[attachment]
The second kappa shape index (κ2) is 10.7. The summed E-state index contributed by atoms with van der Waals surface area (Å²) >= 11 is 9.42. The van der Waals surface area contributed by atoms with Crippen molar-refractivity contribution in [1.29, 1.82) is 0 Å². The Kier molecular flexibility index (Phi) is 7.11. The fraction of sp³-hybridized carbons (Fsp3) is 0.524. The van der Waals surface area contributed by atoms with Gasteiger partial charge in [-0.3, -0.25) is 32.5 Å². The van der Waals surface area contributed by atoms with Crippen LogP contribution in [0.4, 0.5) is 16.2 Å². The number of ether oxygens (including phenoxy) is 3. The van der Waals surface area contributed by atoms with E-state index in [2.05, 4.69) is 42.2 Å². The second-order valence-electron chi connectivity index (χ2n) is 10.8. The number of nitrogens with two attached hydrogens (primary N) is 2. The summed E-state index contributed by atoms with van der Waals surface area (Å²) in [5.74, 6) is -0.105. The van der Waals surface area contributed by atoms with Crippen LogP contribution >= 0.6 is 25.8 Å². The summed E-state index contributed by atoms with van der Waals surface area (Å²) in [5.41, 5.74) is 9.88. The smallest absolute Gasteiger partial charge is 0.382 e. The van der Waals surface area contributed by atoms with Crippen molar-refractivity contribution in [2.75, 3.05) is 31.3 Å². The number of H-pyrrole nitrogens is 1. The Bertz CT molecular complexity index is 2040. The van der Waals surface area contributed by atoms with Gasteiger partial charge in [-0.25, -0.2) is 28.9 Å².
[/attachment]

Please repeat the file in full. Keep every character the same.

The second kappa shape index (κ2) is 10.7. The summed E-state index contributed by atoms with van der Waals surface area (Å²) >= 11 is 9.42. The van der Waals surface area contributed by atoms with Crippen molar-refractivity contribution in [1.29, 1.82) is 0 Å². The Kier molecular flexibility index (Phi) is 7.11. The fraction of sp³-hybridized carbons (Fsp3) is 0.524. The van der Waals surface area contributed by atoms with Gasteiger partial charge in [-0.3, -0.25) is 32.5 Å². The van der Waals surface area contributed by atoms with Crippen LogP contribution in [0.4, 0.5) is 16.2 Å². The number of ether oxygens (including phenoxy) is 3. The van der Waals surface area contributed by atoms with E-state index in [2.05, 4.69) is 42.2 Å². The second-order valence-electron chi connectivity index (χ2n) is 10.8. The number of nitrogens with two attached hydrogens (primary N) is 2. The summed E-state index contributed by atoms with van der Waals surface area (Å²) in [5.74, 6) is -0.105. The van der Waals surface area contributed by atoms with Crippen LogP contribution >= 0.6 is 25.8 Å². The summed E-state index contributed by atoms with van der Waals surface area (Å²) in [5.41, 5.74) is 9.88. The smallest absolute Gasteiger partial charge is 0.382 e. The van der Waals surface area contributed by atoms with Crippen molar-refractivity contribution in [2.75, 3.05) is 31.3 Å². The number of H-pyrrole nitrogens is 1. The Bertz CT molecular complexity index is 2040. The van der Waals surface area contributed by atoms with Gasteiger partial charge in [-0.25, -0.2) is 28.9 Å².